Hoboken was one of 8 cities nationwide selected as a partner for the RE.invest Initiative, an effort funded by the Rockefeller Foundation to help cities develop resilient urban stormwater infrastructure systems. Click here for more information.

In addition to pursuing the installation of the second flood pump, the City is supporting the North Hudson Sewerage Authority’s Hazard Mitigation funding application for additional pumps. The City has also submitted its own grant applications for Hazard Mitigation funds to acquire land for three parks in western Hoboken. Hoboken was awarded a technical assistance grant to study the feasibility of building large underground detention basins under these parks to store stormwater runoff. Similarly, Mayor Zimmer has suggested to NJ Transit that the agency consider converting the Long Slip Canal just south of Hoboken Terminal into an additional stormwater detention system.

During Hurricane Sandy, Hoboken flooded because the storm surge caused the Hudson River to flow into the City from low lying areas in the south, including through the Long Slip Canal, and from the north. The City has applied for $44 million in Hazard Mitigation funding for a system of flood barriers, berms and gates at the north and south to protect the city from future tidal surges. The City is working to have its plan incorporated into the U.S. Army Corps of Engineers regional study. If a flood protection plan receives the approval of the Army Corps and the City is designated a “Shaded X” area, property owners in that area will no longer be required to purchase flood insurance.

Hoboken was one of three recipients of a grant from Together North Jersey for technical assistance to develop a Green Infrastructure Strategic Plan. The plan will develop stormwater management and flood control strategies, strategize key updates to the aging water system, look for ways to improve the resiliency of transit infrastructure, and identify important steps to help plan for climate adaptation. Through the Planning Board and input from the public, the City is developing a sustainability plan (Green Building & Environmental Sustainability Plan Element of the Master Plan) that will provide guidance for stormwater management, utilities, infrastructure and other sustainability priorities.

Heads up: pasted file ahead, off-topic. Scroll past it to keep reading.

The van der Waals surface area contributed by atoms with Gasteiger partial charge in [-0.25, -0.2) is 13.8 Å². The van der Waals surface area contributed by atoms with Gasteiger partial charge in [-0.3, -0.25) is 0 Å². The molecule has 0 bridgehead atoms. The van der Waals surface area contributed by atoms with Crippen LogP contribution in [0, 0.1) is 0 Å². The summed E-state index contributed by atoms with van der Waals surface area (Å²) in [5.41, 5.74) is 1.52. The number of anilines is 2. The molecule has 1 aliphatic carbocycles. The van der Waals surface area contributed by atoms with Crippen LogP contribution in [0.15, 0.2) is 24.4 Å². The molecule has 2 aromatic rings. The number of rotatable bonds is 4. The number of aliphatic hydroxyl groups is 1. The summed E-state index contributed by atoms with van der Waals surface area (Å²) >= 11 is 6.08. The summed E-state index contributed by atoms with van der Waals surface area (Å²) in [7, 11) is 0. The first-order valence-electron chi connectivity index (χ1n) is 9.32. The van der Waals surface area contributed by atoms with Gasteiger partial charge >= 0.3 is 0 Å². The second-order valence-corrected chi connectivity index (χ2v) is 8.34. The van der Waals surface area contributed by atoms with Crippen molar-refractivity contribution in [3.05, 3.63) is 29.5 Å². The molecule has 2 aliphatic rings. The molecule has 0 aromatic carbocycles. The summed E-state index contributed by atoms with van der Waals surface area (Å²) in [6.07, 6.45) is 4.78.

In addition to applying for funding that would enable the City to create detention systems under newly purchased open space, the City is pursuing a variety of other green initiatives to address flooding. Hoboken was recently awarded a grant to install rain garden curb extensions to capture stormwater runoff and has incorporated rain gardens in designs of new parks. The City legalized the use of rain barrels in 2011 and has required the use of green roofs in redevelopment areas to minimize runoff. The Shade Tree Commission completed a pilot program to expand tree pits and install new street trees along Washington Street between 1stStreet and 2nd Street, setting standards for other property owners. The Commission will launch a program to encourage more property owners to install street trees, which play an important role in reducing stormwater runoff.

Request Cleanup

After flooding subsides, there may be sludge remaining on streets and sidewalks. You may use the form below to report problem areas and request cleaning. You may also call the Department of Environmental Services at 201-420-2049 or the North Hudson Sewerage Authority at 201-963-6043 to request clearing out catch basins.

Hudson River Tide Chart